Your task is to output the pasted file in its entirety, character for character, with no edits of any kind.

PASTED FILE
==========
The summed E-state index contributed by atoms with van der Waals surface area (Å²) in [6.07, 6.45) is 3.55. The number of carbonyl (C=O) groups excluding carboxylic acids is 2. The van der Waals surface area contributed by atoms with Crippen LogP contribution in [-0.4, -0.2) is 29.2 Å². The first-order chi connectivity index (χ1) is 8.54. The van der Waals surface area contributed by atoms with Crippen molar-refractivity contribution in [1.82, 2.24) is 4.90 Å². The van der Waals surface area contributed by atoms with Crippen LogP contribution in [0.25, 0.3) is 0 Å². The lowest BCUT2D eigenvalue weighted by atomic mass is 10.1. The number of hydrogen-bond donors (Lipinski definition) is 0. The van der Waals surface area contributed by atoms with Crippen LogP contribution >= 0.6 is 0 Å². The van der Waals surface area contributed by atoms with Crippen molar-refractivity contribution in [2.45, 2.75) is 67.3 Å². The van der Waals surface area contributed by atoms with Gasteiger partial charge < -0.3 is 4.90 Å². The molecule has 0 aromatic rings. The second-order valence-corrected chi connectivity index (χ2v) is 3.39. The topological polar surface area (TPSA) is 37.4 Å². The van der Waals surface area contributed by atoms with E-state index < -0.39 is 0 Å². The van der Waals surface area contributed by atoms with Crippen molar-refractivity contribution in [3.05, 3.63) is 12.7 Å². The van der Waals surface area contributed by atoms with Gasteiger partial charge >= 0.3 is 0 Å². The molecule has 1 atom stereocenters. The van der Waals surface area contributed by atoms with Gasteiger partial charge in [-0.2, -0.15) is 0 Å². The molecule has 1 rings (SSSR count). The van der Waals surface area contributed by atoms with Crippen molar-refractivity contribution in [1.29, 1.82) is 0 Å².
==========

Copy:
The summed E-state index contributed by atoms with van der Waals surface area (Å²) in [6.07, 6.45) is 3.55. The number of carbonyl (C=O) groups excluding carboxylic acids is 2. The van der Waals surface area contributed by atoms with Crippen LogP contribution in [-0.4, -0.2) is 29.2 Å². The first-order chi connectivity index (χ1) is 8.54. The van der Waals surface area contributed by atoms with Crippen molar-refractivity contribution in [1.82, 2.24) is 4.90 Å². The van der Waals surface area contributed by atoms with Crippen LogP contribution in [0.25, 0.3) is 0 Å². The lowest BCUT2D eigenvalue weighted by atomic mass is 10.1. The number of hydrogen-bond donors (Lipinski definition) is 0. The van der Waals surface area contributed by atoms with Crippen LogP contribution >= 0.6 is 0 Å². The van der Waals surface area contributed by atoms with Crippen molar-refractivity contribution in [2.45, 2.75) is 67.3 Å². The van der Waals surface area contributed by atoms with Gasteiger partial charge < -0.3 is 4.90 Å². The molecule has 0 aromatic rings. The second-order valence-corrected chi connectivity index (χ2v) is 3.39. The topological polar surface area (TPSA) is 37.4 Å². The van der Waals surface area contributed by atoms with E-state index < -0.39 is 0 Å². The van der Waals surface area contributed by atoms with Crippen molar-refractivity contribution in [3.05, 3.63) is 12.7 Å². The van der Waals surface area contributed by atoms with Gasteiger partial charge >= 0.3 is 0 Å². The molecule has 1 atom stereocenters. The van der Waals surface area contributed by atoms with Gasteiger partial charge in [-0.2, -0.15) is 0 Å². The molecule has 1 rings (SSSR count). The van der Waals surface area contributed by atoms with Crippen molar-refractivity contribution in [1.29, 1.82) is 0 Å².